We are going to Kammadhenu tonight (two proper restaurants in a row, things are looking up), and we are catching up with John and Pauline, who were last observed at Than Binh. A flurry of emails has led to an arrangement to meet John at the Marly, for a Dogblotter or two before the main event. There is a lot to talk about. John and I both went to Epping Boys High School in the dim dark past, although not in the same year, he is definitely older than me. The talk eventually turned to school japes, and I was recalling the time some wag had arranged for a truckload of soil to be delivered to the front lawn of a teacher who had displeased him in some manner. I thought that this had been done by someone in my year, to one of my teachers, but then I also thought that it may just have been a playground myth, trotted out by some boastful and spotty twerp each year. John went a bit quiet while I was describing these supposed events, taking a sudden and keen interest in his schooner of Dougbelter. As my story petered out, he looked up with that shy grin thing he does, and said, “It wasn’t topsoil, it was blue-metal gravel. That was me.” Strop and I nearly fell off our stools – we were in the presence of a legend – well a playground legend anyway. We’ve known John for forty odd years and this has never come up before. We were busily pumping him for all the details when Pauline and Kirsten arrived. We got as far as – it was the librarian’s front lawn – in reprisal for an unfair caning (aren’t they all) – and involved a girl with family connections to a gravel and sand business. A love interest too! I’m pretty sure there is movie deal in this.
With the party now at full strength we threw back the last of our Dogbaskets and decamped to the restaurant. Kirsten is a quest newbie (or is that noob these days? I will have to check with Keir and Tessa, my consultants for all things teenager). She is Pauline’s grand niece thrice removed or something. She is also a Kiwi but she can’t help that. John and Pauline inform us that they have been undertaking a quest of their own, and it is longer than King Street! They are doing the Coastal Walk from Barrenjoey to Kurnell in weekend installments, complete with appropriately timed whale glimpses and coffee-shop stops. I am immediately envious, as this sounds like far more fun than King Street. And it has actual wildlife, not just drunken revellers in animal themed onesies. Kirsten is joining them on the walk, bright and early the next morning to act as chaperone for all the oldies, which is why she is available to join us tonight.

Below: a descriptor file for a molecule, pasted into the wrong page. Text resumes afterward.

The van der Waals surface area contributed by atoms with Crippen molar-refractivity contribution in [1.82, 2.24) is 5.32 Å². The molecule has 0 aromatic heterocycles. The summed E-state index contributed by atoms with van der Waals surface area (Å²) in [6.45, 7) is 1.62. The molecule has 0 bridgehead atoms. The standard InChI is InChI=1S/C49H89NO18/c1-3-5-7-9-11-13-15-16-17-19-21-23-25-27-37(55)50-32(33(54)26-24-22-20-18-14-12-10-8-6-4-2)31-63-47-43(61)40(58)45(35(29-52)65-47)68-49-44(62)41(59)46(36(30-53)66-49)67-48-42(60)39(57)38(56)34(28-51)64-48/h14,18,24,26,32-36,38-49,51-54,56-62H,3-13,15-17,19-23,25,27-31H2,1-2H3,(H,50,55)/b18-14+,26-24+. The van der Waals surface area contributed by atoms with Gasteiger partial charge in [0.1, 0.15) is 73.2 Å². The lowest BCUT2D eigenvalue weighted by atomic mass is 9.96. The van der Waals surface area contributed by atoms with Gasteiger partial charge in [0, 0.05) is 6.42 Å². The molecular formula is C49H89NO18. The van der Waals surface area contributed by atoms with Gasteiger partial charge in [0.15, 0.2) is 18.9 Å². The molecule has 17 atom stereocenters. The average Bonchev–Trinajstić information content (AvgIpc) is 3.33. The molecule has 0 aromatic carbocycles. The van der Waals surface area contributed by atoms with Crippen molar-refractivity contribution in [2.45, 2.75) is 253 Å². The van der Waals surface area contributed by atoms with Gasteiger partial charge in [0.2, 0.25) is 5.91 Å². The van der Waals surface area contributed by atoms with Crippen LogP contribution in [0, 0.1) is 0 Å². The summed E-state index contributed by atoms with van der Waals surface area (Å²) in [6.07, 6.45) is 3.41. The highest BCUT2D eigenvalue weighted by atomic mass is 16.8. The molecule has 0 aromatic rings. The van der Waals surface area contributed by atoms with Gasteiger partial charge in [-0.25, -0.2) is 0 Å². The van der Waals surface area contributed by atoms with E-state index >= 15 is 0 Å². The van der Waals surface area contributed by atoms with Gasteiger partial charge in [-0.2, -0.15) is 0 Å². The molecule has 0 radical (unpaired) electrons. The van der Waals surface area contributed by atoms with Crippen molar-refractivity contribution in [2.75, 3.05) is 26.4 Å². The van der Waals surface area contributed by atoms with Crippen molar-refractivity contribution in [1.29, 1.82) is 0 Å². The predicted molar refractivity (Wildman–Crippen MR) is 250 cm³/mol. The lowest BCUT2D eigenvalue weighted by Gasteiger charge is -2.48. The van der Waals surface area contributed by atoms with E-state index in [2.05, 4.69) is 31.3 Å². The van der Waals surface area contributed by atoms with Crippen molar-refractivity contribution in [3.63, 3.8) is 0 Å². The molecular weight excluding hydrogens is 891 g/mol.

Kammadhenu is basically a curry joint with dhosas on the side. Their newish looking menus proclaim this loudly in yellow and purple. 1300 CURRYS is the headline, so I imagine they do takeaways too. The menu colours match the colour of the walls and go surprisingly well with strip of GI-cordial-green LED lights running around the walls. The culinary roots of Kammadhenu are in India, Sri Lanka and Malaysia, which presumably explains the colour scheme.
There is no wine list but there is a drinks fridge up the back, from which we are invited to help ourselves. There are quite a few beers on offer, but not many wines so I quickly dispatch myself back up the road to fetch a Pinot Grigio/Gris. “Get the one Rebecca bought at New Taste,” says Strop. Umm ok. “Any idea what it was called?” My question is met with her dont-be-stupid look, so I go freelance and come back with a NZ wine that elicits a lot of comments along the lines of, “My…, that’s fruity isn’t it… and quite sweet.”
Having contributed on the wine-infliction front I leave the food selection to the others. We go for a range of dhosas, some curries and some snow peas. I wasn’t paying very close attention to the details of the order as I was intrigued that the waiter was entering our choices onto an iPad. How very C21.
The food does not really distract from the conversation. It is all very edible but none of it is particularly memorable. Not by me anyway. Dhosas are always fun but the size of the plates proves a bit of a challenge to the whole food sharing ethic. Still there wasn’t any left over by the time we spilled out of the restaurant, and started shuffling along King Street in search of a gelato for dessert.
On the way we walked past a new shop that seems to specialise in the supply of onesies to the Newtown stylemeisters. It was at this point that I learned that Kirsten is a bit of a onesie aficionado (“but I wouldn’t wear it in public,”). Apparently they are unparalleled as after work, house-lounging wear. Seeing as my current choice of house-lounging clobber consists of nastily stained tracky-daks and a twenty year old shag-pile polar-fleece, I am seriously considering a change to a pink and white zebra-striped onesie. It could only be an improvement, although I do worry about the whole toilet thing.
Next up is Burger Fuel. Strop and I will probably keep this one all to ourselves. Unless anyone is really keen?